Early September, 2007
Kirk and I took Ford out to Montana for the week. It was a last-minute trip, with bare two days to come up with a plan. We decided on Glacier National Park as neither of us had been there. We based “camped” out of Kalispell at the Hilton Garden Inn. Ok, it wasn’t roughing it but we were on vacation! We got a great deal as well (thank you internet!)
We spent most of the time up at Glacier. The haze was prevalent from the forest fires in the area, but added a lot to the look early in the morning. Lake McDonald after sunrise:
On the way up the Going To The Sun Road:
Gorgeous pelt on it –
Looking back West from the Continental Divide:
Mountain Goats on the trail, sharing nicely:
Pretty tarn at the pass over Hidden Lake, above Logan Pass:
Looking down at Hidden Lake:
On the way back:
More Mountain Goats. We saw 9 on this hike, plus another 3 later on in the trip:
We also saw Big Horn Sheep as well.
Fell in love with this area:
We took Going To The Sun to East Glacier, and due to my questionable map reading skills…drove back to Kalispell via Hwy 89, 49 and then 2. While Hwy 2 is a great drive…I would NOT recommend 49. It was a steep, curvy road with no guard rails…and in dire need of fixing! Lumpy, bumpy with gravel sections. On Hwy 89 out of East Glacier I spotted two bears in the burned areas where logging is occurring.
The next day we hiked to Avalanche Lake, along side Avalanche Creek. We tried out the free hiker shuttle system and loved it. We parked at the Apgar Transit Center, near the West Glacier entrance. It is a great way to get to clogged trail heads! On the way back we waited maybe 5 minutes and had a shuttle pick us up.
It was pretty cold in the basin, to the point of jackets coming on. To the left in the photo, on the other side of the lake a forest fire was brewing. We passed a fire crew running up the trail in full gear.
The next morning we took a side way in, coming in via Huckleberry Mountain/Camas. The North Fork Flathead River is gorgeous to follow in from Columbia Falls, MT. One of our reasons to come here was to spread my father’s ashes which we did.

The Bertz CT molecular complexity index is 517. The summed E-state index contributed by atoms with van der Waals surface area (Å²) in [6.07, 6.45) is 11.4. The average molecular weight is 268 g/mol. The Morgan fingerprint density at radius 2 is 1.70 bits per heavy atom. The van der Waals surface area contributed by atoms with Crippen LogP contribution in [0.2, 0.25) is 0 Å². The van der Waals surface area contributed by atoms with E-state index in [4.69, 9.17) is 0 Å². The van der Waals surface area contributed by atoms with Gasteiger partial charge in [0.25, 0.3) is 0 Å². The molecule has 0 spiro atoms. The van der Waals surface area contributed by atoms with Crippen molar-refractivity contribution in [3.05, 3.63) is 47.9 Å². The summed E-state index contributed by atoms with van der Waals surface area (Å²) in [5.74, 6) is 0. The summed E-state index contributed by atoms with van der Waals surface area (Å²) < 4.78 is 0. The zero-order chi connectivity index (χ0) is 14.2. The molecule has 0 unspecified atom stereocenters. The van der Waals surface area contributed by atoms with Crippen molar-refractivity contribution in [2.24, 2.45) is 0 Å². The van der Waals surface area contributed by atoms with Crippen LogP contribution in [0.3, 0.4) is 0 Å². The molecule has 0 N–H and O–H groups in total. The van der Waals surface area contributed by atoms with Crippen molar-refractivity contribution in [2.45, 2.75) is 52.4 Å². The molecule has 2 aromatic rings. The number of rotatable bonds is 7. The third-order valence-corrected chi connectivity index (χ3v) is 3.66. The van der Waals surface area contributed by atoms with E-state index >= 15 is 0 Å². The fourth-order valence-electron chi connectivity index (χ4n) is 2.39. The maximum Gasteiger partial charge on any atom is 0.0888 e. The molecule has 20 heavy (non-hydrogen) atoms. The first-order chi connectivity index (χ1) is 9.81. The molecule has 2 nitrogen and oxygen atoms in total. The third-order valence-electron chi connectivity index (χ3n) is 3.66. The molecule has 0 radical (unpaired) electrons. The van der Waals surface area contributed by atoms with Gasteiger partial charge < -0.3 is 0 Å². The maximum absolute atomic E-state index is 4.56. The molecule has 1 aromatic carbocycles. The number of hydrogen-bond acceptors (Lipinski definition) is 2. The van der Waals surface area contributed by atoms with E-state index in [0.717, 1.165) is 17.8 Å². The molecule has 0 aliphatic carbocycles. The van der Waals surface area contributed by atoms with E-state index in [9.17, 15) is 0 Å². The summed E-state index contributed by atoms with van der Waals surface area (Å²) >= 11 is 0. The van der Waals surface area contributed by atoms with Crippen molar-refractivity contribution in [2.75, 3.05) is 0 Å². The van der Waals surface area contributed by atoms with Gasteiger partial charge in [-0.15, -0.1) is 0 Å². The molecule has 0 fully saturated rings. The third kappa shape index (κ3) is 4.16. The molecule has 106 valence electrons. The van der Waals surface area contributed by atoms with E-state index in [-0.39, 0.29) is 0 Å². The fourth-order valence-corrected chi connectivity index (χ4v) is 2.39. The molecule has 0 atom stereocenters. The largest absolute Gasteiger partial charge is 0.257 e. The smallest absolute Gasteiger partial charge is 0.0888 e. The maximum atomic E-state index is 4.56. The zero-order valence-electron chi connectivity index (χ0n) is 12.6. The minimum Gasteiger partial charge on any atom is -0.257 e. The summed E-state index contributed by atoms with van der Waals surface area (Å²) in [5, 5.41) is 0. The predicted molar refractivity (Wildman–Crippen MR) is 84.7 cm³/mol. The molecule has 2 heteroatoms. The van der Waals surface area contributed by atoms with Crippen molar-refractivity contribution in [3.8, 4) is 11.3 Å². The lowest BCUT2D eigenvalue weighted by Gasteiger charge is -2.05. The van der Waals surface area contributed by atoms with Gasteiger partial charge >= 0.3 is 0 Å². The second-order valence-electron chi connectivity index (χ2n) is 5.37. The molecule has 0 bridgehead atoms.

This was the site of a very hot fire, just after you enter the park, and cross the Flathead on a bridge.
We had decided to go back over the Going To The Sun road again. We saw more Big Horn Sheep.
We drove to Many Glacier, via East Glacier. I can now say that I have hiked on the three main long distance trails! Standing next to the Continental Divide Trail (CDT) sign:
Looking across the lake to the lodge:
Our Mercedes at Swift Current Lake taking a break. She did really well for her first long distance trip, especially one with so many steep mountain passes to cross
At Many Glacier, looking up Swift Current Lake:
I didn’t want to leave Many Glacier, it was gorgeous up there. The lack of forest fires and people left it feeling remote. We headed back as the sun was setting, back up and over GTTS road. St. Mary Lake in the shadows, before we started the run for Logans Pass:
We stopped at Logans Pass for a little more hiking.
Looking West down the Weeping Wall Trail. That is one cool trail indeed. You can see the GTTS road below the trail, which is cut right out of the wall. It was very, very windy up there.
In the mid-evening Logans Pass was oddly quiet. Most tourist had headed home, and it was just the wind.
Sadly, the truth is Glacier NP has few glaciers left, though in the evening light you can see the remaining ones easily. Truly, the North Cascades have more glaciers left…but there is something about Glacier NP that is incredible. The Going To The Sun Road is worth a trip just to drive it. Driving it early in the morning, and late in the day got us views with few other cars. You know roads like that would never get built now. It is an incredible feat that they built it.
Kalispell is a nice small Western city. But you can see change coming, and it is coming fast. The far end of the city is all chains and box stores. But I won’t complain…there was a Starbucks. Most places we stopped at were great and the little towns were neat to see that they still exist. The little bump in the road, Paradise, was an interesting one. We found B99 Biodiesel in Columbia Falls, MT as well.
(Note: This was published in 2007, before the Recession came)